The Social Network screenplay: Adaptation as (re-)interpretation and (re-)creation | Intellect Skip to content
Volume 7, Issue 1
  • ISSN: 1759-7137
  • E-ISSN: 1759-7145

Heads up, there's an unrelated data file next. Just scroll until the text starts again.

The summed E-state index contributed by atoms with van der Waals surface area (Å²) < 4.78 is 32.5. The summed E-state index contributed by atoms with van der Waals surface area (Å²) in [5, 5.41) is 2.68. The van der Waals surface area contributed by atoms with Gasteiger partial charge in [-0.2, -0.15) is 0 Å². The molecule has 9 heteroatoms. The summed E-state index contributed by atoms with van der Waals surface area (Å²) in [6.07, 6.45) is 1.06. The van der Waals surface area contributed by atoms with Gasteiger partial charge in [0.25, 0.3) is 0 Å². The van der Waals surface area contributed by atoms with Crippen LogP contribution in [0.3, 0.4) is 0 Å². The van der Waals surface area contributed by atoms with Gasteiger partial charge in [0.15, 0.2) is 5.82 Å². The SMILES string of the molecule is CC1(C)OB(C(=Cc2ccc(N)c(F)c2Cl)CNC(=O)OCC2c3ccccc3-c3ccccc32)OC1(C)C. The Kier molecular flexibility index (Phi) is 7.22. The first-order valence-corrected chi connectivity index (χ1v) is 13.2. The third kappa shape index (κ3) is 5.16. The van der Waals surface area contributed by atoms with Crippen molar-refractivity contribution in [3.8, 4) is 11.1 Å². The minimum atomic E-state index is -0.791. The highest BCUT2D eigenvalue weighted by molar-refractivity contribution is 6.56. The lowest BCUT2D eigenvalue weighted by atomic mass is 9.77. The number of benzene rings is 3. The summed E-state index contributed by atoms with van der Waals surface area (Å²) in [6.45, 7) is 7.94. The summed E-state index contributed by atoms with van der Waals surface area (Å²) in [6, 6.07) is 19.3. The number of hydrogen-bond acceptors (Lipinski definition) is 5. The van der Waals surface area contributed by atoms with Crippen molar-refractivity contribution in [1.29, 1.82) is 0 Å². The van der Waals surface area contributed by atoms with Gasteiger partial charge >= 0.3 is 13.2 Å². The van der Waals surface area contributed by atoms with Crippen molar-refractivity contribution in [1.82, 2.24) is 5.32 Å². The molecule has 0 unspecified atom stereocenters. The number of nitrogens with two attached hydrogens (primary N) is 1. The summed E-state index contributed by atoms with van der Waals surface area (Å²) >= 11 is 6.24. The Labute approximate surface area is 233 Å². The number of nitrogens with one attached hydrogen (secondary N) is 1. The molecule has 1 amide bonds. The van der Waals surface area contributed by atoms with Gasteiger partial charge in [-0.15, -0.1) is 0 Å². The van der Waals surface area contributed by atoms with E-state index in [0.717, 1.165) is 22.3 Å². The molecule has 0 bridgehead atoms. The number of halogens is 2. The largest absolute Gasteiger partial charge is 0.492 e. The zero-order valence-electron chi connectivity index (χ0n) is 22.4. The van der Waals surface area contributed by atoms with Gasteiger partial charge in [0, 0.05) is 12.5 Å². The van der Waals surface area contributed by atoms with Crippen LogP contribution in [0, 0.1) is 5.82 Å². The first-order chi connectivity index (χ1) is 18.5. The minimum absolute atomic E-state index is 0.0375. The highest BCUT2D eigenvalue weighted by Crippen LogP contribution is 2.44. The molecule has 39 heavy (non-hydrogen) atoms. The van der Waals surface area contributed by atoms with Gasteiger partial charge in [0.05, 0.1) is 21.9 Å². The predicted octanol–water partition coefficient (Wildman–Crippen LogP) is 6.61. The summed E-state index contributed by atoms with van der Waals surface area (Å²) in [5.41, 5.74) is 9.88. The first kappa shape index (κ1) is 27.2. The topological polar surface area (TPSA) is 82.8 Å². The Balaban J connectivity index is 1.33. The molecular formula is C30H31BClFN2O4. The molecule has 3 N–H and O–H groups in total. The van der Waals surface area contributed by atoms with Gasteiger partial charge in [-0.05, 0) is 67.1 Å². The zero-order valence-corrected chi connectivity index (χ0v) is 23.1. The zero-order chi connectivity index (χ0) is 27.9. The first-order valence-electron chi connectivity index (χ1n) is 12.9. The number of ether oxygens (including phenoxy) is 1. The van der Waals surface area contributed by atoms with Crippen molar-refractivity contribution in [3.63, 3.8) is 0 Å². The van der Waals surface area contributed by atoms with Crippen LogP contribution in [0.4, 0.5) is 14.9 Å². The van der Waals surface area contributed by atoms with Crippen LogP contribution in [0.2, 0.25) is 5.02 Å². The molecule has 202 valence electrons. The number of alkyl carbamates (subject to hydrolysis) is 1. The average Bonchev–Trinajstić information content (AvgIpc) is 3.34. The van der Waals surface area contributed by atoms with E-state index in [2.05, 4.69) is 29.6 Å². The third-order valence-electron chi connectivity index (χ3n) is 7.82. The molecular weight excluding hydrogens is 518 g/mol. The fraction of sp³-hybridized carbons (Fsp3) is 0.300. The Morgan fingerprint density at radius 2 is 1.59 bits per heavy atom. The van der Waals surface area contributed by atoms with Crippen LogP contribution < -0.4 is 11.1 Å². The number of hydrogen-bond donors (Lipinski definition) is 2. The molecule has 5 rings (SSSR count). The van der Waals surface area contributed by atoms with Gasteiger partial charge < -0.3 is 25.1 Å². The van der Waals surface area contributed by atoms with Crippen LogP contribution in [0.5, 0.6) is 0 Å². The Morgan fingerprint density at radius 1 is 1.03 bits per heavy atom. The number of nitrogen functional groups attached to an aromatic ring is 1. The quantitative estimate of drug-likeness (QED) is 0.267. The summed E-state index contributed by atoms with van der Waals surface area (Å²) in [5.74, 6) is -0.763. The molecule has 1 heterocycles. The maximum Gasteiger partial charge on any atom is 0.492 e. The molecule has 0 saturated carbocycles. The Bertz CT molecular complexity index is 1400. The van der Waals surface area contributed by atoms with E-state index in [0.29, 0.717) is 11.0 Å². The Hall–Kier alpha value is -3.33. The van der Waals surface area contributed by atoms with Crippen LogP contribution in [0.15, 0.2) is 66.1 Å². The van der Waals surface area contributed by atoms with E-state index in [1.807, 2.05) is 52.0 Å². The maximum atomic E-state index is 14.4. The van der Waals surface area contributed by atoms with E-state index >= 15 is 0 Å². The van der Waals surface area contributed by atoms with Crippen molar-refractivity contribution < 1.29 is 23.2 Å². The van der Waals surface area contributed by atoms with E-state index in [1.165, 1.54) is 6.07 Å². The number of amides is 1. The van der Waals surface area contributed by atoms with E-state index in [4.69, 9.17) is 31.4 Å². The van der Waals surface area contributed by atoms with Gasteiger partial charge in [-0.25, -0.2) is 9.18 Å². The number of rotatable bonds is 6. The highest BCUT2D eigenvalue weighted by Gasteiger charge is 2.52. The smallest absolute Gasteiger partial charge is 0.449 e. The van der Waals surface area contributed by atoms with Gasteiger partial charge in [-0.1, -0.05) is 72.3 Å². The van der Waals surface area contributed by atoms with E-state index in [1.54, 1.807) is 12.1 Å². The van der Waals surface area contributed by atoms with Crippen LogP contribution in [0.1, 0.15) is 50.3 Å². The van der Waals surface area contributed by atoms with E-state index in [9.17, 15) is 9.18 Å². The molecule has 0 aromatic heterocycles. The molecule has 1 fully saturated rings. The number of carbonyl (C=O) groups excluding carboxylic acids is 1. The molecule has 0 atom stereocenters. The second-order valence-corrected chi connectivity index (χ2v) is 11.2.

Aaron Sorkin’s screenplay for The Social Network perfectly illustrates Linda Hutcheon’s definition of adaptation as a two-step process beginning in (re-)interpretation and concluding in (re-)creation. Ben Mezrich’s The Accidental Billionaires, slightly rearranged, comprises the spine of Sorkin’s script. Sorkin’s deletions, additions and rearrangements significantly re-create the novel. By reframing the events detailing the creation of Facebook as depositions given over a single day, Sorkin condenses the novel’s two years’ events into an easily understood narrative spanning a single day. Sorkin’s addition of transitional scenes further clarifies the relationship of events for viewers as does his subtle but pervasive use of repetition. All of these changes re-create Mezrich’s loosely told, omniscient narration as a dramatic narrative sufficiently different enough for Sorkin to claim it as his own original work.


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